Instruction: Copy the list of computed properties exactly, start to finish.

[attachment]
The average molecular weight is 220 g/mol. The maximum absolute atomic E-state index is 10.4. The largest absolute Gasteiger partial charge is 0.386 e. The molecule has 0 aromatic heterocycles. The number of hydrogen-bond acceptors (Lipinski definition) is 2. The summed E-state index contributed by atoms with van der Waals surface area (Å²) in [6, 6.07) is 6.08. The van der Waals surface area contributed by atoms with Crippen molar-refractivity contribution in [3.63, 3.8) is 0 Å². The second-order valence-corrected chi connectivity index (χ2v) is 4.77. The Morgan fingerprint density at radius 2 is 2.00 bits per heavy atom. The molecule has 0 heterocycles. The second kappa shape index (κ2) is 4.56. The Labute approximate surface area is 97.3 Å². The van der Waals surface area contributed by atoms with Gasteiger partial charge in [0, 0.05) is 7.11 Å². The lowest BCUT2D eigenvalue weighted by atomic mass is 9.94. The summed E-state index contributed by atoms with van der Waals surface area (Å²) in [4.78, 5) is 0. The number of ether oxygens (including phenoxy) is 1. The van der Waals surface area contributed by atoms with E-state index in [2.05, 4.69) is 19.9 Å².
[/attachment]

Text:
The average molecular weight is 220 g/mol. The maximum absolute atomic E-state index is 10.4. The largest absolute Gasteiger partial charge is 0.386 e. The molecule has 0 aromatic heterocycles. The number of hydrogen-bond acceptors (Lipinski definition) is 2. The summed E-state index contributed by atoms with van der Waals surface area (Å²) in [6, 6.07) is 6.08. The van der Waals surface area contributed by atoms with Crippen molar-refractivity contribution in [3.63, 3.8) is 0 Å². The second-order valence-corrected chi connectivity index (χ2v) is 4.77. The Morgan fingerprint density at radius 2 is 2.00 bits per heavy atom. The molecule has 0 heterocycles. The second kappa shape index (κ2) is 4.56. The Labute approximate surface area is 97.3 Å². The van der Waals surface area contributed by atoms with Gasteiger partial charge in [0, 0.05) is 7.11 Å². The lowest BCUT2D eigenvalue weighted by atomic mass is 9.94. The summed E-state index contributed by atoms with van der Waals surface area (Å²) in [4.78, 5) is 0. The number of ether oxygens (including phenoxy) is 1. The van der Waals surface area contributed by atoms with E-state index in [2.05, 4.69) is 19.9 Å².